There’s nothing new in the Net Zero debate. The nation’s first experiment with coercive climate laws commenced 24 years ago. State land-clearing laws have resulted in devastating economic and environmental impacts on the farmers, their communities and the land itself.
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Last week Fiona Simpson from the National Farmers Federation described the laws as ‘statutory theft’. It doesn’t matter whether you call it acquisition, appropriation or a legalised land-grab.
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On privately owned property, governments removed farming rights to several million hectares of native vegetation without a dollar of compensation. There is no precedent for these laws, and it is hard to think of another situation where so few have been so heavily burdened for ‘the common good’.
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For the worst affected NSW farmers, the economic impact was and remains dire. They have been forced into a financial return on their land just one-tenth of its best farm use. Near the Queensland border, the protected native county currently yields an annualised 0.5 per cent return on capital for grazing. On cleared and cultivated country used for broad-scale cropping, the same country yields 5 per cent.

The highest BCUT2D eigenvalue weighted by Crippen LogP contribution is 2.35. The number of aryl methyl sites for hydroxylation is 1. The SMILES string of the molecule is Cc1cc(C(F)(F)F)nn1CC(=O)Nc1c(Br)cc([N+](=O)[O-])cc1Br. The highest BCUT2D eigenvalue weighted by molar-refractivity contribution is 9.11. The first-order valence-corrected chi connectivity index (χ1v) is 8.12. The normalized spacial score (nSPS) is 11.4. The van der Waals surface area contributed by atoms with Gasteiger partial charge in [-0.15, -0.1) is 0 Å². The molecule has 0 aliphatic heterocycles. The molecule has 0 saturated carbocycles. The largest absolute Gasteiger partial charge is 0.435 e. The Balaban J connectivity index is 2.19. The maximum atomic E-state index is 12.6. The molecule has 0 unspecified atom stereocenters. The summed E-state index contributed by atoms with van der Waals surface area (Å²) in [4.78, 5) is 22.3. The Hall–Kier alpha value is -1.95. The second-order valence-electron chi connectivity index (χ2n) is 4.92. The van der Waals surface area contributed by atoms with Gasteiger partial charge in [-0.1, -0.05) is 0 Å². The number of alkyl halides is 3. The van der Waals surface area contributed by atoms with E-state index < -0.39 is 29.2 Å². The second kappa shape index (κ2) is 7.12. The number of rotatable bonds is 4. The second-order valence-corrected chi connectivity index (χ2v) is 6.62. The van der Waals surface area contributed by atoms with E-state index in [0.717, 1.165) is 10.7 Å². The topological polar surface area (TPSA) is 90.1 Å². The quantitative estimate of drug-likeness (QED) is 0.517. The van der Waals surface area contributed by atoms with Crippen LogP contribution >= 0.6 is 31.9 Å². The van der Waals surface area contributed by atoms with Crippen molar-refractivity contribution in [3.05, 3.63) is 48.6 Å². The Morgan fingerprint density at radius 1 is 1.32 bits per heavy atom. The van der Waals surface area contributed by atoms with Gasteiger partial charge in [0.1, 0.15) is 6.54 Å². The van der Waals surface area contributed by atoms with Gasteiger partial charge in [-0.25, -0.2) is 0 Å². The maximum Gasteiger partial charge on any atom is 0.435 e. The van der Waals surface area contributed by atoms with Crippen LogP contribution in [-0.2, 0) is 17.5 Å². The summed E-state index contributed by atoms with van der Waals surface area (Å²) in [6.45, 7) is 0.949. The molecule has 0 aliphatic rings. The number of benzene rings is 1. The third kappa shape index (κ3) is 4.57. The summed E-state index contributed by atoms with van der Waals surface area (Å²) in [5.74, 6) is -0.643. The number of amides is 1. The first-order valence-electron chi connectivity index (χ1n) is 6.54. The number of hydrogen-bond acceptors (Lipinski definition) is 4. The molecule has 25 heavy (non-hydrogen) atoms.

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The Carr Government’s land clearing ban also amounted to a ban on broad-scale weed management. The burden imposed by the laws not only prevented farmers from utilising their asset in the most productive way, it also prevented them from caring for their land efficiently.
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The significant additional cost of spraying out a major weed infestation over hundreds or thousands of hectares using a backpack and wand (as opposed to traditional broad-scale methods) did not warrant continuing to manage the land for the increasingly marginal enterprise of grazing. The farmers had warned that over time the Kyoto laws would cause widespread environmental damage.